As Marlaun and Mariaun prepare to graduate, I'd like to send them with Kwame Alexander's Basketball Rules. (PS: HMH can you please make some posters with these??!!)
If I could, I would send a copy of The Crossover to every 5th grade across the nation. If you have a favorite 5th grade teacher, pick up a copy for them. What a great way to celebrate the end of the school year and the impact that teacher can have on kids.

©2014 Mary Ann Scheuer, Great Kid Books, and Marlaun

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18. Common Core IRL: Digital Resources for students studying Colonial America

As a school librarian, an essential part of my role is curating resources: selecting, organizing and sharing information. It can be overwhelming for students and teachers to search for good information; the size and scope of the Internet makes this all the more true.


As we have seen with the Common Core IRL project, print resources are not necessarily plentiful on the American Colonies. Digital resources are an essential tool for students.

I created the following Google Doc to share digital resources with our students (you may copy and share the Google Doc using this link). 


To make this document easily findable, I created a visual link on our library catalog, Destiny. You can explore the visual links in our catalog by going to http://library.berkeley.net/ and selecting any of the elementary schools. Click on the Visual search tab on the right. The Emerson catalog looks like this:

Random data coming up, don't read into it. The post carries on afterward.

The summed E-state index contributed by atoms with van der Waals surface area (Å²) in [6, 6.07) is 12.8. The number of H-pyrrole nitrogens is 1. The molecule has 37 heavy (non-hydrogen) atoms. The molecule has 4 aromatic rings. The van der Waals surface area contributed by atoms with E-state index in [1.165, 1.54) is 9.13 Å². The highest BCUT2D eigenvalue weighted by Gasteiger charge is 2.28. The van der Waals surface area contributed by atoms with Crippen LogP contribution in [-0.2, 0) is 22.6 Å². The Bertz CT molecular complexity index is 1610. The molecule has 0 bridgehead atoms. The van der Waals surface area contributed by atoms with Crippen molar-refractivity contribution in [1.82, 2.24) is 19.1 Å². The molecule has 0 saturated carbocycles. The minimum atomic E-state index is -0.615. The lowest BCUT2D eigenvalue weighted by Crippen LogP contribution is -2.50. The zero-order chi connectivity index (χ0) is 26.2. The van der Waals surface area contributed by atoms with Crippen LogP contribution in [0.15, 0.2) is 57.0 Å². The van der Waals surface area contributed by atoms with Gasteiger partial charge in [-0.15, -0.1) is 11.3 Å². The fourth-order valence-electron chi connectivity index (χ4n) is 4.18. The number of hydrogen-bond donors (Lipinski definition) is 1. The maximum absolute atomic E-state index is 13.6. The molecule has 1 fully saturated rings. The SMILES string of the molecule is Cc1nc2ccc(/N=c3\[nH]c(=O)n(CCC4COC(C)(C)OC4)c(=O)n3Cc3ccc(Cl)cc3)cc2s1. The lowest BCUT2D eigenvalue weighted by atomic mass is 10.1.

Within the History collection, you'll find different types of curated resources: books and encyclopedia articles, websites, maps and more. Keeping these links on the library catalog has many advantages. First of all, it's an easily findable place for students and teachers. In addition, we are training our community that the library is a central hub for information resources. Finally, we can hold onto these resources for teachers to use year after year.

These resources are an essential part of the Common Core standards for both reading informational text and writing. As students delve into these digital resources, they will need to read and identify the main point of a paragraph, page or article. ELA Common Core standard RI.5.1 states 5th grade students will "determine two or more main ideas of a text and explain how they are supported by key details; summarize the text." This is essential when reading websites.

How are you sharing digital resources with elementary students? Are you finding that they are able to read and digest them? Or are they surfing through them, without finding key information?

I am excited to read about other resources my colleagues have found in their search: Common Core IRL -- In Real Libraries. This week, we are excited to share:
If you are going to be at the American Library Association's annual conference later this month in Las Vegas, we hope you can come to our presentation on the Common Core IRL: In Real Libraries. Here are the details:
Common Core IRL: In Real Libraries
ALA Annual Conference
WHEN: Sunday, June 29, 2014 - 10:30am to 11:30am
LOCATION: Las Vegas Convention Center, S228
Hope to see folks there!

©2014 Mary Ann Scheuer, Great Kid Books

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19. Summer reading favorites: 3rd grade suggestions